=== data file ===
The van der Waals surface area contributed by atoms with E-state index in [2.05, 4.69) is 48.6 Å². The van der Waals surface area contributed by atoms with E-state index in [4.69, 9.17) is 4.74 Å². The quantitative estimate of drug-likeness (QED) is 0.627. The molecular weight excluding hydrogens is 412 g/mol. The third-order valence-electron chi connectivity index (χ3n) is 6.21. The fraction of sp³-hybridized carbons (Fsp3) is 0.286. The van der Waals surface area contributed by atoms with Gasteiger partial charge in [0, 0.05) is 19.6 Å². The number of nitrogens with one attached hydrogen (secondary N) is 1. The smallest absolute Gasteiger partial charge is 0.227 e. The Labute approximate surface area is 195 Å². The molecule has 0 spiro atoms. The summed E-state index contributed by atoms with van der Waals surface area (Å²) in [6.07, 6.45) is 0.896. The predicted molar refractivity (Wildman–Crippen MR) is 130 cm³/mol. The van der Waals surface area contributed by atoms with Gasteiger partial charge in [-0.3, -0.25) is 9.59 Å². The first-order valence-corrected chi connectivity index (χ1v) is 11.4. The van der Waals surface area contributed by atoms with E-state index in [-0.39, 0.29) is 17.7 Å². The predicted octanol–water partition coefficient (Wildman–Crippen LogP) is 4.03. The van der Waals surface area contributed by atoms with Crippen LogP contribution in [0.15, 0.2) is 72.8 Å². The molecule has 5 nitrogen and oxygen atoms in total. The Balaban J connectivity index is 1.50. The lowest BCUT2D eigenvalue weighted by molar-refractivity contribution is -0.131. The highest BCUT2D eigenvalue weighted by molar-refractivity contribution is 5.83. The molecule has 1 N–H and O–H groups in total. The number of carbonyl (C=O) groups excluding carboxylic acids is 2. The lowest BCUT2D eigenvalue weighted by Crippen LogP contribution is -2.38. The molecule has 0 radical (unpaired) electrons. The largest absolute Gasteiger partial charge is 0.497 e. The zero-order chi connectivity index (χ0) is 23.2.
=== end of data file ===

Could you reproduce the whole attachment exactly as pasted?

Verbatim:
The van der Waals surface area contributed by atoms with E-state index in [2.05, 4.69) is 48.6 Å². The van der Waals surface area contributed by atoms with E-state index in [4.69, 9.17) is 4.74 Å². The quantitative estimate of drug-likeness (QED) is 0.627. The molecular weight excluding hydrogens is 412 g/mol. The third-order valence-electron chi connectivity index (χ3n) is 6.21. The fraction of sp³-hybridized carbons (Fsp3) is 0.286. The van der Waals surface area contributed by atoms with Gasteiger partial charge in [0, 0.05) is 19.6 Å². The number of nitrogens with one attached hydrogen (secondary N) is 1. The smallest absolute Gasteiger partial charge is 0.227 e. The Labute approximate surface area is 195 Å². The molecule has 0 spiro atoms. The summed E-state index contributed by atoms with van der Waals surface area (Å²) in [6.07, 6.45) is 0.896. The predicted molar refractivity (Wildman–Crippen MR) is 130 cm³/mol. The van der Waals surface area contributed by atoms with Gasteiger partial charge in [-0.3, -0.25) is 9.59 Å². The first-order valence-corrected chi connectivity index (χ1v) is 11.4. The van der Waals surface area contributed by atoms with E-state index in [-0.39, 0.29) is 17.7 Å². The predicted octanol–water partition coefficient (Wildman–Crippen LogP) is 4.03. The van der Waals surface area contributed by atoms with Crippen LogP contribution in [0.15, 0.2) is 72.8 Å². The molecule has 5 nitrogen and oxygen atoms in total. The Balaban J connectivity index is 1.50. The lowest BCUT2D eigenvalue weighted by molar-refractivity contribution is -0.131. The highest BCUT2D eigenvalue weighted by molar-refractivity contribution is 5.83. The molecule has 1 N–H and O–H groups in total. The number of carbonyl (C=O) groups excluding carboxylic acids is 2. The lowest BCUT2D eigenvalue weighted by Crippen LogP contribution is -2.38. The molecule has 0 radical (unpaired) electrons. The largest absolute Gasteiger partial charge is 0.497 e. The zero-order chi connectivity index (χ0) is 23.2.